Stories about violence in the classroom have been featured for the last several years across the country:

  • an Ottawa teacher attacked by a student;
  • educational assistants in Nova Scotia supporting teachers demands for better work conditions to reduce injuries;
  • New Brunswick reports about the violence facing educational assistants in that province;
  • a teacher shortage in BC – brought on by years of labour disputes largely centred on funding – has created a crisis for special education students receiving support; and the list goes on.

Funding in all sectors of education across all provinces is lacking foresight; the educational system is being run on a business model that does not account for the workers or the clients (the students).

Someone recently asked me, what is the solution?

I don’t know enough about education systems or political systems or funding models to say.

I do know this: you cannot fix the system unless you talk to the people who are working in it and find out what they know and experience. The benefits of doing that are two fold: those workers who are front line and spend their days with the most vulnerable students in the system will be listened to, some of them for the first time in their careers; and, secondly, the people responsible for making changes will be working with actual data and information rather than what they THINK is wrong with the system.

Yes, that takes time. What does not take time is to reinstate some of the fundamental needs in the system, more resources:

  • frontline workers (educational assistants, special education teachers and specialists) – paid fairly and appropriately for the work they do;
  • other specialized resources, like mental health workers, psychologists, speech and language therapists, occupational and physical therapists;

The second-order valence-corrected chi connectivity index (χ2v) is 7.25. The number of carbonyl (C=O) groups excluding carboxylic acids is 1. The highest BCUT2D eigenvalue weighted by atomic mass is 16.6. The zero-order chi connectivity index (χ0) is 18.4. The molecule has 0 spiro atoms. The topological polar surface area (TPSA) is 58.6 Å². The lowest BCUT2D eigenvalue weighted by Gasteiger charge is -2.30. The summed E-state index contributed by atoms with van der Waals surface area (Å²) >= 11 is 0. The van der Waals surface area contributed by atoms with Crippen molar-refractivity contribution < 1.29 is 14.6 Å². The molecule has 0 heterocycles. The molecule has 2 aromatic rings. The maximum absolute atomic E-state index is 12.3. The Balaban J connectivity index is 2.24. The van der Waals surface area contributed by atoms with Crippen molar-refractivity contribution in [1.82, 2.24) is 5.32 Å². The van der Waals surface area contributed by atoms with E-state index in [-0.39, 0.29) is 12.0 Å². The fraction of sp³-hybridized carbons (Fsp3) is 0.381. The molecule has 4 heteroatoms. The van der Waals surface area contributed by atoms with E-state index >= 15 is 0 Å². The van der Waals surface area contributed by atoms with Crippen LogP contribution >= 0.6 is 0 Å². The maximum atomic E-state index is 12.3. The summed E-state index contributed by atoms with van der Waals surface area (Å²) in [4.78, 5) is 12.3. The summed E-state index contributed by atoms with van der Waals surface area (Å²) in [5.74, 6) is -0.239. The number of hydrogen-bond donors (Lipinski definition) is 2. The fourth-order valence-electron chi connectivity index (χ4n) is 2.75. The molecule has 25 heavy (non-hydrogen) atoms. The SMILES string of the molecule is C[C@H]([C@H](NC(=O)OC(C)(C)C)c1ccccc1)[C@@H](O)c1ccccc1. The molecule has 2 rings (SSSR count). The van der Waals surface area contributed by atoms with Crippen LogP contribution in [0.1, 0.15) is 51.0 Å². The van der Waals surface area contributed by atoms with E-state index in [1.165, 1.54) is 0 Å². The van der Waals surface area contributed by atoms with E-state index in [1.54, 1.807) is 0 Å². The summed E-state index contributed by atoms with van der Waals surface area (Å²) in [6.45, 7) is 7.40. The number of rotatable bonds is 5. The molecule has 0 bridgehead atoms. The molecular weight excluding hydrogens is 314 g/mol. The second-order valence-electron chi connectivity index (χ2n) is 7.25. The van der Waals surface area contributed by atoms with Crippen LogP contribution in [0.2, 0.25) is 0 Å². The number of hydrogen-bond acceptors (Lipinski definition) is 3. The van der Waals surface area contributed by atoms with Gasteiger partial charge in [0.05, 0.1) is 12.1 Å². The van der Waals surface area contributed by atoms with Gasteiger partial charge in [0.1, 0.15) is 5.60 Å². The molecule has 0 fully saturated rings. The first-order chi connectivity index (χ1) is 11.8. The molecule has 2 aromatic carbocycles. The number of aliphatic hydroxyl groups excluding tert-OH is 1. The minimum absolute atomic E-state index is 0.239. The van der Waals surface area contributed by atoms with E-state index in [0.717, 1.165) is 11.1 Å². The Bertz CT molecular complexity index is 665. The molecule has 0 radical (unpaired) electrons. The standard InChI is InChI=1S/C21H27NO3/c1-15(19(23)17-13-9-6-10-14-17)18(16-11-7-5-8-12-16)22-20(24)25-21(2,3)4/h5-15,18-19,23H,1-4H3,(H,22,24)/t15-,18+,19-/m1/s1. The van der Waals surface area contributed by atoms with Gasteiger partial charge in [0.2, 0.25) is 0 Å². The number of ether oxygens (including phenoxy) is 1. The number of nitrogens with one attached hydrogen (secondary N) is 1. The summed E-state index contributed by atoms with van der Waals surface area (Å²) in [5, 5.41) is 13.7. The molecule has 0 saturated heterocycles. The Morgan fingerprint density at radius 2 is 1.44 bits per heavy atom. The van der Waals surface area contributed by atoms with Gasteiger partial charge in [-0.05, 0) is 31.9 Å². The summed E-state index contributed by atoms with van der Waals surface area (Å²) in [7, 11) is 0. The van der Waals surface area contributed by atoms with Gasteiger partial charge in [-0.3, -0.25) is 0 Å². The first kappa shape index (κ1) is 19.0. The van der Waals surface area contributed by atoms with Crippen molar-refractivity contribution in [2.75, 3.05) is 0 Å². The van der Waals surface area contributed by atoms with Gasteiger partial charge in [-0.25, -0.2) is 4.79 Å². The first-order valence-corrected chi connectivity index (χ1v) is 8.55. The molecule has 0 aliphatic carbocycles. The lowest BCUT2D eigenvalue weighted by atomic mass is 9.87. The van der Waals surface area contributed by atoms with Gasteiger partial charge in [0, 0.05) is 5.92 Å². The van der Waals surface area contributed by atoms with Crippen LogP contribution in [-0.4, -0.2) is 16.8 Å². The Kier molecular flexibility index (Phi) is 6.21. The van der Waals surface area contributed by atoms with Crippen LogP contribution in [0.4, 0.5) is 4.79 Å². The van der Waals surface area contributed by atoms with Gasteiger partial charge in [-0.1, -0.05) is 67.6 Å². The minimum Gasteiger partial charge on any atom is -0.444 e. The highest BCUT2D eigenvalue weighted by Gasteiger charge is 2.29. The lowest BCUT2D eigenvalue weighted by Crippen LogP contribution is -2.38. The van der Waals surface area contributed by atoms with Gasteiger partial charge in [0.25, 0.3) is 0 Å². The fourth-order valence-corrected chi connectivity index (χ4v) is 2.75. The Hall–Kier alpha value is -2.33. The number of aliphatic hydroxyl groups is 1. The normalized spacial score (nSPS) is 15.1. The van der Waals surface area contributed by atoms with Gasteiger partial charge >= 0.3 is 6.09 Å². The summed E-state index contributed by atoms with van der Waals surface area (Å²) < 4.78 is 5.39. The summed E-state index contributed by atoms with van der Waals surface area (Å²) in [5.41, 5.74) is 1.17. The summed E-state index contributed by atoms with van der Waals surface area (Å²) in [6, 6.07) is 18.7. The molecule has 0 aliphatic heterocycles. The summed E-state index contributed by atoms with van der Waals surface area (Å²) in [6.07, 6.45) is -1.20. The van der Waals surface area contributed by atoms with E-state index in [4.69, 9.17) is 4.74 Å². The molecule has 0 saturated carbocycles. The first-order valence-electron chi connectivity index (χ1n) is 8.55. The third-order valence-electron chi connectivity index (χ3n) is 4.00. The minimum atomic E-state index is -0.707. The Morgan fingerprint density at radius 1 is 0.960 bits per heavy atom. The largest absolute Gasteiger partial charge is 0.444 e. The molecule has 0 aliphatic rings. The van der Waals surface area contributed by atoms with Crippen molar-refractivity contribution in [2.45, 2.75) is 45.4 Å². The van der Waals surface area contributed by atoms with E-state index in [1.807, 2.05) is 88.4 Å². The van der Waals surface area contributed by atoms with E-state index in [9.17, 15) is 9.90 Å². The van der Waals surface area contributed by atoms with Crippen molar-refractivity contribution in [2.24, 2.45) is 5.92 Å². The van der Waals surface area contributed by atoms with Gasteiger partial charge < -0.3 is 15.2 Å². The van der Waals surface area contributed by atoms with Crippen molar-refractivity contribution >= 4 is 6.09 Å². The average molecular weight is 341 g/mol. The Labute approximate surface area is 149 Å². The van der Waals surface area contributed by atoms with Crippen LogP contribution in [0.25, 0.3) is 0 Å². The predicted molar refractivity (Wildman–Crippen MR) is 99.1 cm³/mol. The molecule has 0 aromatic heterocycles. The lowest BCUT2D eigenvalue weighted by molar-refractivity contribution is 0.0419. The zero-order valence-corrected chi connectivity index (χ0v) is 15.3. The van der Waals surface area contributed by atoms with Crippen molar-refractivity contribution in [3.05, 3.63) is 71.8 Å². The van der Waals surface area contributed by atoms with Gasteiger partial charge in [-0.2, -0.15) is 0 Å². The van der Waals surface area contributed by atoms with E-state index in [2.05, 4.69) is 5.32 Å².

• spaces that meet the needs of students – alternative learning environments that can meet the sensory needs of students;
  • and, adequate and appropriate sick leave that allows education workers to properly heal mentally and physically from injuries sustained on the job.

The trouble with trouble in education is that it is not going to get better without a major effort on the part of governments – the public and media need to demand accountability for the erosions of funding. Without that, the outcomes for students and education workers will be more (and more and more) of the violence occurring daily in schools across the country.

Lack of funding = lack of safety in schools

On November 19, 2017, CBC Radio’s Cross Country Check Up discussed Violence in Schools.

There have been several media reports on this topic including a Ottawa teacher, Tony Lamonica, speaking out about his experience of violence on the job. Lamonica’s experience was horrendous and life changing. Violence is not something any person should have to deal with at their place of work.

As I listened to the CBC call in program, I was deeply troubled and I doubt I was alone. The show shed significant light on the consequences of insufficient funding in education. The calls and discussion focused on the issues facing educators, parents, students, and communities when it comes to aggression in schools.

It also highlighted the range of understandings about what constitutes aggression, what should be done about it, which students should/should not be held accountable, and what are the responsibilities of educators, Boards and the government when it comes to solutions.

It is a hot mess.

And, it is a situation that for many staff and students is a daily reality and not ‘new’ news. It is a system wide problem.

Many Educational Assistants have had multiple trips to Emergency rooms in a year; many have to go on sick leave; many have lasting injuries. I have had three trips to the Emergency Room and two other times when I probably should have gone.

I do not hold the students who harmed me responsible for my injuries. I have worked with students identified with special needs wherein aggressive behaviours are one way in which they cope when they have not yet learned the skills to self regulate, or they are unable to learn those skills. In order to teach those skills to a student, I need time to observe what triggers students and try different techniques to help them acquire those skills. That time is rarely available in the system as it is currently funded.